“On November 2016, the Prime Minister gave two objectives for the demonization move: first, it would help in seizing the unaccounted income (black money) and it is a blow against corruption. Second, it would eliminate the circulation of counterfeit currency. However, estimates from the Indian Statistical Institute suggested that counterfeit currency accounted for a bare 0.025 percent of the currency in circulation. In subsequent days, two other motives were added to the narrative. Third, demonetization was intended to be a way of pushing India toward a modern digitised economy, which would be less reliant on cash. More digitized payments would bring a larger share of the informal Indian economy into the organized and formal sector. Fourth, by forcing people to convert their old cash into the new currency through the banking system, it was both bringing unaccounted money into the formal tax network and generating greater digital footprints to track individuals and firms who were hitherto hidden from the tax network . After an extended counting process, when the dust cleared, the Reserve Bank of India announced that over 99 percent of the demonetized currency had been returned to it through the commercial banks. Also, within a year of the demonetization, currency in circulation in the economy was also back to its pre-demonetization level”.
- Amartya Lahiri (2020)
Chodorow-Reich et al. (2018) use the variation in remonetization at the currency chests around the districts of India after the demonetization notification as a source of exogenous and random variation2. Using different outcome variables that include “night lights” data, labor force statistics, digitization rates, they estimate that demonetization induced at least a 2 percentage point decline in GDP in the quarter of demonetization relative to the counterfactual of no-demonetization.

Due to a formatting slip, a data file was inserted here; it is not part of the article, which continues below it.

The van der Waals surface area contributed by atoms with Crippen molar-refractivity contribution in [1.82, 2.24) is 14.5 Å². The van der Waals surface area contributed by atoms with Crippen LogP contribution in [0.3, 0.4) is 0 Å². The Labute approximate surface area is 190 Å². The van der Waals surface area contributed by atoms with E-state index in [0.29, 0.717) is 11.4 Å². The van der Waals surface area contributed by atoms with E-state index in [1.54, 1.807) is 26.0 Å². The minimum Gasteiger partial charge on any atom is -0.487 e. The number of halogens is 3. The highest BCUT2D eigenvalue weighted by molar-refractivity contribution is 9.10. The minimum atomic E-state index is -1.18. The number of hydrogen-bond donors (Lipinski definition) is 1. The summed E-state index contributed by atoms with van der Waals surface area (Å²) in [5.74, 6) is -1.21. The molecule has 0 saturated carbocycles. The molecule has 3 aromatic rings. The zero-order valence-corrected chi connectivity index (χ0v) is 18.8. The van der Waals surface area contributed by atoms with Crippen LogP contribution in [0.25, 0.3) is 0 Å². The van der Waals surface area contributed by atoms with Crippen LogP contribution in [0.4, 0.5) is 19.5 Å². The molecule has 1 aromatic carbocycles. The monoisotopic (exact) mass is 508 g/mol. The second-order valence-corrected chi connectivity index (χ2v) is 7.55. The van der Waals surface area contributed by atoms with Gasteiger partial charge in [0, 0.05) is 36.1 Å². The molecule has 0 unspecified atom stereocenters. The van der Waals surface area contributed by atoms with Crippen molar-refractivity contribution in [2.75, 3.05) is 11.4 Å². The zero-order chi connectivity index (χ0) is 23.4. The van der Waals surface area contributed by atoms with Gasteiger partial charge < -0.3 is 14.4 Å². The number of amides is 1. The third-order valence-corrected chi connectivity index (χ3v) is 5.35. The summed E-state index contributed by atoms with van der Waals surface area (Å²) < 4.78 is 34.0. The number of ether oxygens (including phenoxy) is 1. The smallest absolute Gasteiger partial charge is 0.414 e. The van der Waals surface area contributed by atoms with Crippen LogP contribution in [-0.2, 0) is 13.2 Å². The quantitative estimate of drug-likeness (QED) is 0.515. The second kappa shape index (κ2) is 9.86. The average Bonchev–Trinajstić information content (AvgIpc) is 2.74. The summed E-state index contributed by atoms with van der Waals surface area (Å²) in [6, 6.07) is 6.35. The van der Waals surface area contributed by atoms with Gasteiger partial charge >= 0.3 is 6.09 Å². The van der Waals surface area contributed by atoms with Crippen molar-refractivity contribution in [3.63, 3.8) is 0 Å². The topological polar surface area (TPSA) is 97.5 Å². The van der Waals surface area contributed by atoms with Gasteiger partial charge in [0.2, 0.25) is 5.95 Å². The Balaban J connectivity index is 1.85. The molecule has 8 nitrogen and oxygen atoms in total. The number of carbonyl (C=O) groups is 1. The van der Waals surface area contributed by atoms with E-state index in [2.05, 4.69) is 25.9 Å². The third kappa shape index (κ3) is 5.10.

To conclude, with this announcement on May 19 th 2023 to absorb Rs 2000 notes, the 2016 demonetization has reached a complete circle, however whether it has achieved its stated objectives is still inconclusive, and the RBI’s preparedness to deal with such moves is crucial.
2. Chodorow-Reich, Gabriel, Gita Gopinath, Prachi Mishra, and Abhinav Narayanan. 2018. “Cash and the Economy: Evidence from India’s Demonetization.” NBER Working Paper 25370. Cash and the Economy: Evidence from India's Demonetization | NBER
The edited version of this article was published in Moneycontrol on May 21, 2023. Rs 2,000 ban: Transitional disruptions in ease of doing business likely (moneycontrol.com).
Lekha Chakraborty is Professor, NIPFP and Research Associate of Levy Economics Institute of Bard College, New York and Member, Governing Board of International Institute of Public Finance (IIPF) Munich.
The views expressed in the post are those of the authors only. No responsibility for them should be attributed to NIPFP.